For context, CBDCs are a centralized, on-chain form of digital money. Central Banks control their supply, and either these or the government can oversee the network. It’s a pseudo “cryptocurrency” that one entity can monitor and restrict without any privacy.

Again, normally these would coexist and compete like all other stablecoins. But government agencies don’t need to compete when they can regulate. We’ve already seen some CBDCs being tested, and governments haven’t been exactly libertarian.

The Chinese digital yuan wallet has +260M unique users (2022). It’s been driven by rewards more than penalties. As for cryptocurrencies, they were banned a long time ago.

The infamous eNaira (2022) wasn’t so encouraging. After unsuccessful discounts and bribes, the central bank steeply reduced cash withdrawals from 150,000 daily nairas to 20,000. This includes business accounts. Anything above 20k incurs 5-10% penalty fees.

For good or for bad, very few have tested, and those that succeeded had limited reach. But what happens when the USA develops a CBDC for the world’s reserve currency USD?

The point to keep in mind is, when governments claim the coexistence of CBDCs with alternative money, they’re not promoting equity. Any massive restriction that isn’t outright banning crypto would still be considered “coexisting.”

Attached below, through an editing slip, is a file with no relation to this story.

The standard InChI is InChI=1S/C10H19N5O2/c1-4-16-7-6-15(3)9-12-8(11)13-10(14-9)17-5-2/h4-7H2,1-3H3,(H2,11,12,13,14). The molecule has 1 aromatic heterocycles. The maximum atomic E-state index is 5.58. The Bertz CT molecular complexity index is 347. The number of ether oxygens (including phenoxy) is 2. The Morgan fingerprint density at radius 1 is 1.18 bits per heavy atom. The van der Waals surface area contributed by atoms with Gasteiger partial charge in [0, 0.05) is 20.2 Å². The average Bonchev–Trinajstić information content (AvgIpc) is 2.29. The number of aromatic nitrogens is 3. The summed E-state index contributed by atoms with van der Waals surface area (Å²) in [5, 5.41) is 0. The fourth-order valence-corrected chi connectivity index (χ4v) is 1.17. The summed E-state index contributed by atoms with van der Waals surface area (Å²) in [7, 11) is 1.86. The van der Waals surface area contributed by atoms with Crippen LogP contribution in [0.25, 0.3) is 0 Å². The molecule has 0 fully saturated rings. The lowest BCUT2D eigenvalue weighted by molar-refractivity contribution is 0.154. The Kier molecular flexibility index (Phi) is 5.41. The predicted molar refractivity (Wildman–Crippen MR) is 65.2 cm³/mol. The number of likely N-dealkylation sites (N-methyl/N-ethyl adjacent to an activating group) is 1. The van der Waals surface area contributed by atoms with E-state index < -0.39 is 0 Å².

As CBDCs develop, their regulation will likely overlap with stablecoins. This could bring transparency to fiat-backed ones, assuming they don’t end up like Binance USD. If worst comes to worst, today’s top 5 stablecoins might be replaced entirely with DeFi alternatives, except commodity stables.

Who Is Winning The Battle For Dominance?

It appears the stablecoin wars continue the way they started: Tether on the lead in 2023, and probably for many months to follow. The top 3 stablecoins have solidified their rankings, and the last two of the group have changed every few years.

Spoiler: BUSD will not win the battle for crypto dominance. Dai also has a long way to go (in adoption).

In hindsight, Binance USD was close to becoming another “USC Coin” to potentially overthrow USDT. If regulators managed to stop BUSD, a perfectly working stablecoin with barely any deviation, what’s stopping them from taking action on USDT? If and when they do, it’ll likely change nothing.

Tether still keeps over 60% of stablecoin market dominance despite its questionable history. It’s been caught misleading users with its reserves and still leads regardless. The SEC might slow down USDT if they penalize it as an unregistered security, but the issuer is based in the Virgin Islands, where crypto isn’t as regulated.

There’s also a chance that USD Coin dethrones Tether eventually because of reputation and transparency.Another likely scenario is that, within the top 5, we soon see at least one truly decentralized stablecoin, whether it’s algorithmic or crypto-backed. Whatever regulations appear in the future, fiat stablecoins are the most risk-exposed. Among other reasons, that’s why the top 5 is temporary and there’s no clear winner in the stablecoin wars.